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“Sir, you are my most neglected correspondent.” So said Stanley Horn in the first sentence of a 1960s-era letter to one of his associates, writing in his capacity as Tennessee’s state historian. In 1982, Jim Kelly, then curator at the Tennessee State Museum, told me over breakfast at the Loveless Café—one of several Nashville equivalents to Woodward’s in Spartanburg—that the museum was hungry to acquire the Bass Otis portrait of Andrew Jackson from Mr. Horn’s estate. The imposing portrait was then hanging in the late writer’s home, now occupied by Horn’s daughter, Mrs. Sims Crownover, to whom Jim had introduced me.

Museums and private collectors, of course, often work through dealers to acquire those things they desire from private sources, sometimes to protect their identity or downplay their interest. The Tennessee State Museum, obviously, already had a fine relationship with the late Mr. Horn, but found Mrs. Crownover a tad difficult. Jim simply asked that I bear that burden. Mr. Horn’s passionate interest in the history of his native state had informed his collecting of objects of importance and interest. His was the antiquarian’s eye—though one tempered with an understanding of aesthetics, a quality so rare among collectors today. I wish I had known him.

Jim added that there were numerous other treasures there, but it was only the portrait he was after; anything else I could consider a finder’s fee for his having made the introduction. Horn had owned the drawings Thomas Jefferson made for the French silversmith Jean-Baptiste Claude Odiot, as well as the actual “Jefferson” cups that resulted. These prizes were split between Horn’s two children; the son’s cup eventually went to Monticello, while the other was removed from the estate with surgical precision by a local collector who advised Mrs. Crownover on various matters. There were other paintings documenting the great state of Tennessee, most of which came to me after the museum had added what it could to their holdings, to include Nashville from Lower City Island and Suspension Bridge, Nashville. Each of these early oils is by a painter unknown to us today and not known to Mr. Horn then. Perhaps with time, scholars will address such mysteries, and additional footnotes to history will be made. The inherent importance of each of these works to Nashville and to Tennessee was understood by Mr. Horn, who I am quite sure did not slow down in the least because he couldn’t find a signature, to borrow a turn of phrase.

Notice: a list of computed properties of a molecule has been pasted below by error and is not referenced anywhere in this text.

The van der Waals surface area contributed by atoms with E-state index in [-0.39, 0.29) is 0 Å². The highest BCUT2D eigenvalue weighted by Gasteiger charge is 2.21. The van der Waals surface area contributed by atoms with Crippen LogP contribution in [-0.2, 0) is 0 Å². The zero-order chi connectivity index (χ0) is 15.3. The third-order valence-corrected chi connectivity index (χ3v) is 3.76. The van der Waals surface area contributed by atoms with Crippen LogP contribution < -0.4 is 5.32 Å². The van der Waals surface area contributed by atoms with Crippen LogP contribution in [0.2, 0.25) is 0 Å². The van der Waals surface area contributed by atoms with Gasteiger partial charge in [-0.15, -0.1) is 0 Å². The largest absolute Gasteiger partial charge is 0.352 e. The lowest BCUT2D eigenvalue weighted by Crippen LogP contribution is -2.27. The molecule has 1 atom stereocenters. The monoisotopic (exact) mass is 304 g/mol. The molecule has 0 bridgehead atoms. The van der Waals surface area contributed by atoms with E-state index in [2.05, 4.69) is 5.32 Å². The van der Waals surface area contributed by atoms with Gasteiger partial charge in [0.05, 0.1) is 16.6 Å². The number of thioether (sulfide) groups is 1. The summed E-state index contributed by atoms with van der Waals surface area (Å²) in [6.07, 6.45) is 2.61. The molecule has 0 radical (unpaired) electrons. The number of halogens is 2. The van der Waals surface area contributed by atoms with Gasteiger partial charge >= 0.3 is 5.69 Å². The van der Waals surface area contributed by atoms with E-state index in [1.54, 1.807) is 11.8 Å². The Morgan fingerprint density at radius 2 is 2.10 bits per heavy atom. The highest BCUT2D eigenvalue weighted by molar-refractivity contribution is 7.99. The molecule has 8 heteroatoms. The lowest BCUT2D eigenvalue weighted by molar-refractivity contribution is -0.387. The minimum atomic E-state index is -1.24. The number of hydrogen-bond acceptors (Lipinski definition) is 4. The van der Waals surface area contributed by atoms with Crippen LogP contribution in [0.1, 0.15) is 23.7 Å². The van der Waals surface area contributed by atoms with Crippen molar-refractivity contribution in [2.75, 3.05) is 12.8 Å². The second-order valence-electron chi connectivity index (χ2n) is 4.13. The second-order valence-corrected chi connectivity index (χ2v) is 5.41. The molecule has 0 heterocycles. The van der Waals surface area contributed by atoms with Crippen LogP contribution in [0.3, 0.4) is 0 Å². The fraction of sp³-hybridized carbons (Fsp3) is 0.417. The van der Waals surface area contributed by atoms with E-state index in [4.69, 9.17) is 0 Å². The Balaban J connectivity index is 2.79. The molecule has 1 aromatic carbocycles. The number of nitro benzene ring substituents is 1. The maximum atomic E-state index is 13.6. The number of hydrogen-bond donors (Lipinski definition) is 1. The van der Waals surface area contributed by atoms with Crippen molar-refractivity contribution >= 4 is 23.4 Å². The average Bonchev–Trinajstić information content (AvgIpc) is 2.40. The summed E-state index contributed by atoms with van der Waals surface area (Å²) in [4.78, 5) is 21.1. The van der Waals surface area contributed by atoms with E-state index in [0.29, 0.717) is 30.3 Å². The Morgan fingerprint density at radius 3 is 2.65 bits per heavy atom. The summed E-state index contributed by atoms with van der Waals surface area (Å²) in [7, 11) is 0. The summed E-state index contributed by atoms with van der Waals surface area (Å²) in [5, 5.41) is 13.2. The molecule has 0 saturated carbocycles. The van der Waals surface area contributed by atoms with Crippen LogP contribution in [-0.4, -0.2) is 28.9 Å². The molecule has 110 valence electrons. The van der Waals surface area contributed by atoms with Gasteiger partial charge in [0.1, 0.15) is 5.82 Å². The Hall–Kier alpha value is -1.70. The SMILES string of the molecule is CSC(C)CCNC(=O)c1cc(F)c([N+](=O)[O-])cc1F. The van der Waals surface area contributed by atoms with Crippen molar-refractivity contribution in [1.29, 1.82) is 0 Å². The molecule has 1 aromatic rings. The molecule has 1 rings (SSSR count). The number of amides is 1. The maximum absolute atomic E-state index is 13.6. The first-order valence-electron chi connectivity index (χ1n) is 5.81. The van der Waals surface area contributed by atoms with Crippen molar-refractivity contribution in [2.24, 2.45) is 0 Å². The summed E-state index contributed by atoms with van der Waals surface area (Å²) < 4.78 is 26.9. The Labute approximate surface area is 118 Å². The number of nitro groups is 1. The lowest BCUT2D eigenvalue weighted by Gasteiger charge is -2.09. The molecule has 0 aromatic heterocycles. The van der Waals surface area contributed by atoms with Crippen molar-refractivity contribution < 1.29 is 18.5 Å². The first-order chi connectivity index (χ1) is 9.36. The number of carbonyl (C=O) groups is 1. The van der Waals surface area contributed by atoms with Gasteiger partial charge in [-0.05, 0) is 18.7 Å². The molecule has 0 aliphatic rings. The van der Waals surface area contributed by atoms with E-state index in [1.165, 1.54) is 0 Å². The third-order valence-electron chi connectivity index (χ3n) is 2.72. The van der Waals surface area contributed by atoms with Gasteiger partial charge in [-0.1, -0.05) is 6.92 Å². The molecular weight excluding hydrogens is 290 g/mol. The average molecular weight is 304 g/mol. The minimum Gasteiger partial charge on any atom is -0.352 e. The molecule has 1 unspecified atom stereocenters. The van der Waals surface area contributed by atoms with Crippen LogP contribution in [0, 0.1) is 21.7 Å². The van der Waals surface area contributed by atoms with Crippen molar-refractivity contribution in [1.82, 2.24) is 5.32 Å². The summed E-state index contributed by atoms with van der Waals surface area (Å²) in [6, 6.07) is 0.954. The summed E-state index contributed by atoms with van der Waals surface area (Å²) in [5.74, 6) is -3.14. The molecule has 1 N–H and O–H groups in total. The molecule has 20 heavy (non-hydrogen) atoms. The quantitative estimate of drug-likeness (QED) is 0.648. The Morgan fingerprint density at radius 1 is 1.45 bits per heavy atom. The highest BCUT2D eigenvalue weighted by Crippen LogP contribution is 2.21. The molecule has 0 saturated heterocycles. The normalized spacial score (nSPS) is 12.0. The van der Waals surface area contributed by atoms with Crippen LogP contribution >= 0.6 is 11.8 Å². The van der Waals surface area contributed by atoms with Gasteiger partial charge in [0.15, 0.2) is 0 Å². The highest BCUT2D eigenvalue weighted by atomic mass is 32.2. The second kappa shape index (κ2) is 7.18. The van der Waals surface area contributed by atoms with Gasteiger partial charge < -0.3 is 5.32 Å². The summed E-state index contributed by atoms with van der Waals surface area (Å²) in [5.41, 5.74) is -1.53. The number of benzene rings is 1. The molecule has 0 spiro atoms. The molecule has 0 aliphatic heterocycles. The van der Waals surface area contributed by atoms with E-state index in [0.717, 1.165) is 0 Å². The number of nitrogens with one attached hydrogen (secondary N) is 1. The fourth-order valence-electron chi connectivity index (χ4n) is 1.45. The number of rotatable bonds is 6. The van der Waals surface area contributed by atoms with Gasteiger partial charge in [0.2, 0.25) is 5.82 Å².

My good fortune in the exchange came in a selection of rare books and the correspondence, especially the one line about tardiness. The letter was a typescript, and I am quite sure I tossed it when it became too ragged. But I clipped that line, and it migrated around the top of my desk for years, becoming over time the crux of a test I give myself. I will admit to occasional procrastination, an illogical putting-off generally applied to the most important tasks before me. The lesser things get done, but I tend to sidestep those of greater consequence. The mind being what it is, I reassure myself that I avoid them only in order to do them full justice in due time. If the reader of this book has received a missive from me that began, “Sir, you are my most neglected correspondent,” then you are not alone, and I am guilty of quoting out of context.

Gilbert Gaul (1855-1919)
Van Buren, Tennessee (1881)
Oil on canvas
30 x 44 inches
Owner: The Johnson Collection, Spartanburg, South Carolina
1451 River Road · Yemassee, SC 29945 · 843.412.8738
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